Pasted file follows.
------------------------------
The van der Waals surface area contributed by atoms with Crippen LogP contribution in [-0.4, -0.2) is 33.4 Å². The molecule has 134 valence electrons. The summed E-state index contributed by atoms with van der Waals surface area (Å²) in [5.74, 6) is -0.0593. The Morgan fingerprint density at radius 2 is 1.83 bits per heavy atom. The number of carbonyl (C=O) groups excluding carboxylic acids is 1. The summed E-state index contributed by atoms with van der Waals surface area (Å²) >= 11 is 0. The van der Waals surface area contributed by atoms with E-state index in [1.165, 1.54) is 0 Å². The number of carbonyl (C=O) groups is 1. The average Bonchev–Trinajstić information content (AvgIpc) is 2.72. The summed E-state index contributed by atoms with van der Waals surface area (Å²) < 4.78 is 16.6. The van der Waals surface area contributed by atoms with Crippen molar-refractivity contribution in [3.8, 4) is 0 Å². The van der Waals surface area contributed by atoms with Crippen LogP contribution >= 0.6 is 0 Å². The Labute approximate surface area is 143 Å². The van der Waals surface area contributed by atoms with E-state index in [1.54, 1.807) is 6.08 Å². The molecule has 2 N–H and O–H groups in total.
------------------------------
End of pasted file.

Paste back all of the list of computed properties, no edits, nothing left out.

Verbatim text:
The van der Waals surface area contributed by atoms with Crippen LogP contribution in [-0.4, -0.2) is 33.4 Å². The molecule has 134 valence electrons. The summed E-state index contributed by atoms with van der Waals surface area (Å²) in [5.74, 6) is -0.0593. The Morgan fingerprint density at radius 2 is 1.83 bits per heavy atom. The number of carbonyl (C=O) groups excluding carboxylic acids is 1. The summed E-state index contributed by atoms with van der Waals surface area (Å²) >= 11 is 0. The van der Waals surface area contributed by atoms with E-state index in [1.165, 1.54) is 0 Å². The number of carbonyl (C=O) groups is 1. The average Bonchev–Trinajstić information content (AvgIpc) is 2.72. The summed E-state index contributed by atoms with van der Waals surface area (Å²) < 4.78 is 16.6. The van der Waals surface area contributed by atoms with Crippen molar-refractivity contribution in [3.8, 4) is 0 Å². The van der Waals surface area contributed by atoms with Crippen LogP contribution >= 0.6 is 0 Å². The Labute approximate surface area is 143 Å². The van der Waals surface area contributed by atoms with E-state index in [1.54, 1.807) is 6.08 Å². The molecule has 2 N–H and O–H groups in total.